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Infertilities: Exploring Fictions of Barren Bodies

Robin Truth Goodman
Volume: 4
Copyright Date: 2001
Edition: NED - New edition
Pages: 264
https://www.jstor.org/stable/10.5749/j.ctttsh4x
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  • Book Info
    Infertilities
    Book Description:

    In today’s global market, ideas about family, femininity, and reproduction are traded on as actively as any currency or stock. The connection has a history, one rooted in a conception of feminine identities invented through a science interwoven with the pursuit of empire, the accumulation of goods, and the furtherance of power. It is this history that Robin Truth Goodman exposes in her provocative analysis of literary and political representations of female infertility from the mid-nineteenth century to our day._x000B_

    eISBN: 978-0-8166-9104-3
    Subjects: Language & Literature

Table of Contents

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  1. Front Matter
    (pp. i-iv)
  2. Table of Contents
    (pp. v-vi)
  3. Preface
    (pp. vii-x)
  4. Acknowledgments
    (pp. xi-xii)
  5. Introduction
    (pp. xiii-xxiv)

    In the nineteenth century, evolutionary sciences brought to the forefront of scientific investigation interspecial crossings as the dominant factor in adaptive biological change. Earlier, following on the work of Linnaeus, species were classified according to their reproductive affinities and whether they could produce fertile offspring. Darwin’s observations in the field of domestic breeding reconsidered, as permeable, the reproductive barriers that had previously defined the parameters of species but did not completely do away with them. “We must, therefore,” Darwin asserted, “either give up the belief of the universal sterility of the species when crossed; or we must look at this...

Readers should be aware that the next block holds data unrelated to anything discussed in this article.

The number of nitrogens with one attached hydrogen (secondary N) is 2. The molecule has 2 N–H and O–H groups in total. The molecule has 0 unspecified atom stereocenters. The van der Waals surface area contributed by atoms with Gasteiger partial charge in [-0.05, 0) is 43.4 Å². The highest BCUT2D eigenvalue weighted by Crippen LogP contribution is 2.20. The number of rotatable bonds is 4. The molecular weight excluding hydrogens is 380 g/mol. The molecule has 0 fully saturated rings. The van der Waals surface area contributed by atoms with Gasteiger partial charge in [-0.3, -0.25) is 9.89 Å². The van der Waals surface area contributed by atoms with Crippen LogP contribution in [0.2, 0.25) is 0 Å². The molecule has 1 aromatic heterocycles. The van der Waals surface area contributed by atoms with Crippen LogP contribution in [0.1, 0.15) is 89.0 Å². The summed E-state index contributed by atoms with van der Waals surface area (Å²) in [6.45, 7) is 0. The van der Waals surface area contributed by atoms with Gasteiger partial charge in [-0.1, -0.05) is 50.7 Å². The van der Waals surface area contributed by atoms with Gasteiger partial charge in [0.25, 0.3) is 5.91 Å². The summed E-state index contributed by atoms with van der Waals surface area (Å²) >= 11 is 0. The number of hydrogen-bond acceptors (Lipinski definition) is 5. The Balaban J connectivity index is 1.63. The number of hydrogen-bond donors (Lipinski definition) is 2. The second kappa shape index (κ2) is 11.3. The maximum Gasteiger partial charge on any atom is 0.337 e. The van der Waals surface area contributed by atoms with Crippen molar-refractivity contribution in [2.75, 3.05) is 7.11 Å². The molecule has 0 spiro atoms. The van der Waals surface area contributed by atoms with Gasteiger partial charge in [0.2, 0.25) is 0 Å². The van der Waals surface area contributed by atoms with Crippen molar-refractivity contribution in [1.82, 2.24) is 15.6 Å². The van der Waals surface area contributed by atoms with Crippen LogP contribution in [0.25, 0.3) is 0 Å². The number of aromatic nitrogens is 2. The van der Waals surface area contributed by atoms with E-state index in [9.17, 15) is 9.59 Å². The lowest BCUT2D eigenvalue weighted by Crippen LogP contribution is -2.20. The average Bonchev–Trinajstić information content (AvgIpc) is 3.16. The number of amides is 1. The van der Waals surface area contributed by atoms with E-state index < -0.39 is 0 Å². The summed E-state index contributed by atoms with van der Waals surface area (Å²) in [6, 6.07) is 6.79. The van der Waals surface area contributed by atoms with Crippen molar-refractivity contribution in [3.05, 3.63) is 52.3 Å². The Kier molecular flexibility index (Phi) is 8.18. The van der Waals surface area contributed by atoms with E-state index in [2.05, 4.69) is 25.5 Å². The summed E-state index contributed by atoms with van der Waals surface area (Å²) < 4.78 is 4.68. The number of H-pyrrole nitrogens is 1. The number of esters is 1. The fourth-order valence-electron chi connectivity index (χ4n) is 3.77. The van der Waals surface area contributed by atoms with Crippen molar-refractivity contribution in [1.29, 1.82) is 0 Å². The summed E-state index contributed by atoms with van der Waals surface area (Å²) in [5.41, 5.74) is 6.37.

6. Darwin’s Dating Game
    (pp. 1-44)

    In its 8 March 1997 issue,Sciencepublished an article by Julien Thomas entitled “The Mystery of the Missing Penis.” In it, Thomas describes a recent biological discovery: certain species of birds, through evolutionary processes, have lost their penises. The reason for this anatomical distinction in birds is, he concludes, “because females prefer them without it.” According to Thomas’s surprisingly literal citation of a long–since refuted sociobiological model, such a female bird, “in order to maximize her reproductive fitness ... wants to choose the best sperm.... Females have most control over males without an organ. So, the researchers reason,...

  7. Conrad’s Closet
    (pp. 45-92)

    Critics have debated, in relation to Joseph Conrad’s 1913 novelChance, whether or not Mrs. Fyne, the cross–dressing feminist who rescues the protagonist Flora from the evil manipulations of her governess, is a lesbian. For example, Wilfred Dowden describes Mrs. Fyne as an obvious “virago,” more than a simple caricature of a suffragette, because of her “unnatural” relationship, an “almost lover-like attraction,” to the “girlfriends” (150–51), and C. B. Cox contends that Mrs. Fyne is filled with a “lesbian fury” when she tries to obstruct Flora’s marriage to her brother Anthony. In his introduction toChance, Alfred Kazin...